Teach for America participants are thrown into high-stake classrooms with little experience and preparation. Many are not prepared to be a part of school systems that are historically undeserved and underfunded. Even though Teach for America recruits the brightest students from the U.S.’s most prestigious universities, the program’s methodology perpetuates the assumption that the reason America’s education system is failing is because we don’t have enough good teachers, and that if only we put bright students into failing schools, we’d all see improvements. This mentality is ridiculously wrong.
Not every teacher is great at teaching, and some teachers shouldn’t even be teaching, yet the fact remains that even if we remove all these bad teachers that are not interested in inspiring young minds, there are still problems we’d have to fix. Problems like teacher support, women’s rights, racism, poverty, and countless other issues need to be fixed before being confident that the American education system is doing better. Teach for America, only a two year commitment, underpins the amount of preparation teachers have to go through to become teachers. The program doesn’t prepare members for the high levels of poverty, an issue very relevant to many of the schools corps members work at, present at their schools and the program leaves many corps members without the slightest idea of how to properly manage a classroom.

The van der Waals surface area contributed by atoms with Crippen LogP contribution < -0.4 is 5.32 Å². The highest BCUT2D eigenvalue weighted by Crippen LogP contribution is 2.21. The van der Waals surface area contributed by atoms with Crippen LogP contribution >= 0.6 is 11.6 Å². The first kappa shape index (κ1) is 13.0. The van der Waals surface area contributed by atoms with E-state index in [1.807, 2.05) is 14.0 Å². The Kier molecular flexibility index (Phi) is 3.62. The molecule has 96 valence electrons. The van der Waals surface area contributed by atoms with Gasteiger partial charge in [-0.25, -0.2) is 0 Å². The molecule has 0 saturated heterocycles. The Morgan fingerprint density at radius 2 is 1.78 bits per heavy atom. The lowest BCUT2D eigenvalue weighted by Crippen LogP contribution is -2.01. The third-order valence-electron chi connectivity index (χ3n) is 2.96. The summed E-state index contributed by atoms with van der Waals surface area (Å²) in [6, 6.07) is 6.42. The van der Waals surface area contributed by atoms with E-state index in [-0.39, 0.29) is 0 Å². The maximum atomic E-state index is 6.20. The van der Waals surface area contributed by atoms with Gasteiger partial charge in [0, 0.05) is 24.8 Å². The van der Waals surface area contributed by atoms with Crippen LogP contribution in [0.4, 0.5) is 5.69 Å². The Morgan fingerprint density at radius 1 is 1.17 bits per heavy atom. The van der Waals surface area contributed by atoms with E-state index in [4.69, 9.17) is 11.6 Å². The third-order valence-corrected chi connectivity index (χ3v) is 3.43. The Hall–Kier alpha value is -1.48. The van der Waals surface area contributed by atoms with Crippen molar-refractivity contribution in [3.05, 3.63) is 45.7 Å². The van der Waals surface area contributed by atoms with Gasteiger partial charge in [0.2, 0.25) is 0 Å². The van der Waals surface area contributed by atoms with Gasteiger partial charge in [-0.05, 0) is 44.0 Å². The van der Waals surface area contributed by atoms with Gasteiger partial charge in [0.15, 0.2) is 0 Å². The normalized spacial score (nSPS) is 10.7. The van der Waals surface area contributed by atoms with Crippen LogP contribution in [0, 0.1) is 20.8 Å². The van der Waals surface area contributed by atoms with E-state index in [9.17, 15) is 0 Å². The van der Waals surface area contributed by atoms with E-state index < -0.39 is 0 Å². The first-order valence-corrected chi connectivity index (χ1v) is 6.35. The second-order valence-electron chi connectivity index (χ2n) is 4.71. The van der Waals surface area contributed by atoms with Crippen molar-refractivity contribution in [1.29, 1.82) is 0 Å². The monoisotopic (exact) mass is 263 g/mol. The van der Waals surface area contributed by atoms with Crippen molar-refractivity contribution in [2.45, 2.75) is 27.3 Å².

I know and understand that many Teach for America participants are interested in education, and many of them eventually become great teachers. I do not want to undervalue that. However, the program, as much as it is trying to make America’s education system better, is not the solution to our current education crisis. Placing inexperienced teachers in overcrowded classrooms is not a solution and many ex-Teach for America members agree.
As someone interested in education, I am strongly against any kind of fast-tracking program that does not prepare a teacher. Aspire Public Schools‘s Teacher Residency Program is an amazing alternative to Teach for America. The program is 4-years long and is structured to gradually allow participants to lead their own classrooms. Residents are able to obtain a Master of Arts in Curriculum and Instruction as well as a California preliminary teaching credential.
I encourage anyone interested in education, especially those that want to become teachers, to understand the importance of a traditional path to obtaining a teaching credential. Teaching isn’t easy and fast-tracking programs only undervalue the profession as a whole.